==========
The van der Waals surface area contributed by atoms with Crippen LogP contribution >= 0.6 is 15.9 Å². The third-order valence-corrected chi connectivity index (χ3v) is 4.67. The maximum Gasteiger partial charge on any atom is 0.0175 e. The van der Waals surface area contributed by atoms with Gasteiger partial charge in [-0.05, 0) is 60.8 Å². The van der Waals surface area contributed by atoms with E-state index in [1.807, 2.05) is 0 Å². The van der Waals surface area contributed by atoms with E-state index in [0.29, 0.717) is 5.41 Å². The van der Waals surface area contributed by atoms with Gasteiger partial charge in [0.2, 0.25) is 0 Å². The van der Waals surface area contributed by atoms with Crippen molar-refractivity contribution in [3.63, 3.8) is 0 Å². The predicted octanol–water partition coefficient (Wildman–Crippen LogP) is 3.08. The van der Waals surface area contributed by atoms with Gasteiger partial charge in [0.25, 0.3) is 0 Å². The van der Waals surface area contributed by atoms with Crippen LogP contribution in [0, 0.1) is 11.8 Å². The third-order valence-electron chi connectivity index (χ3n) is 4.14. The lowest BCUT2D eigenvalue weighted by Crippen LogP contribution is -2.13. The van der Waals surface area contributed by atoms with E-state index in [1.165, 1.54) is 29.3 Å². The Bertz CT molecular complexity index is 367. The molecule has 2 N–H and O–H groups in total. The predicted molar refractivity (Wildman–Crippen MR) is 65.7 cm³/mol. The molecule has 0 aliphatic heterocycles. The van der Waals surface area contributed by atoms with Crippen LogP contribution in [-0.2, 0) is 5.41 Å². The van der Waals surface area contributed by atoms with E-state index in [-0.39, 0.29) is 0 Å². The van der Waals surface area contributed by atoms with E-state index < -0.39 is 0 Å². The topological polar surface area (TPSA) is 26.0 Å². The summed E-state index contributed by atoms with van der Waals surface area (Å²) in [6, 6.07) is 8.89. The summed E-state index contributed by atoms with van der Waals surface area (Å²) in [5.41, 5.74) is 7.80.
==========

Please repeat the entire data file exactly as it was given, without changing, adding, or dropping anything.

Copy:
The van der Waals surface area contributed by atoms with Crippen LogP contribution >= 0.6 is 15.9 Å². The third-order valence-corrected chi connectivity index (χ3v) is 4.67. The maximum Gasteiger partial charge on any atom is 0.0175 e. The van der Waals surface area contributed by atoms with Gasteiger partial charge in [-0.05, 0) is 60.8 Å². The van der Waals surface area contributed by atoms with E-state index in [1.807, 2.05) is 0 Å². The van der Waals surface area contributed by atoms with E-state index in [0.29, 0.717) is 5.41 Å². The van der Waals surface area contributed by atoms with Gasteiger partial charge in [0.2, 0.25) is 0 Å². The van der Waals surface area contributed by atoms with Crippen molar-refractivity contribution in [3.63, 3.8) is 0 Å². The predicted octanol–water partition coefficient (Wildman–Crippen LogP) is 3.08. The van der Waals surface area contributed by atoms with Gasteiger partial charge in [0.25, 0.3) is 0 Å². The van der Waals surface area contributed by atoms with Crippen LogP contribution in [0, 0.1) is 11.8 Å². The third-order valence-electron chi connectivity index (χ3n) is 4.14. The lowest BCUT2D eigenvalue weighted by Crippen LogP contribution is -2.13. The van der Waals surface area contributed by atoms with E-state index in [1.165, 1.54) is 29.3 Å². The Bertz CT molecular complexity index is 367. The molecule has 2 N–H and O–H groups in total. The predicted molar refractivity (Wildman–Crippen MR) is 65.7 cm³/mol. The molecule has 0 aliphatic heterocycles. The van der Waals surface area contributed by atoms with Crippen LogP contribution in [-0.2, 0) is 5.41 Å². The van der Waals surface area contributed by atoms with E-state index in [-0.39, 0.29) is 0 Å². The van der Waals surface area contributed by atoms with E-state index < -0.39 is 0 Å². The topological polar surface area (TPSA) is 26.0 Å². The summed E-state index contributed by atoms with van der Waals surface area (Å²) in [6, 6.07) is 8.89. The summed E-state index contributed by atoms with van der Waals surface area (Å²) in [5.41, 5.74) is 7.80.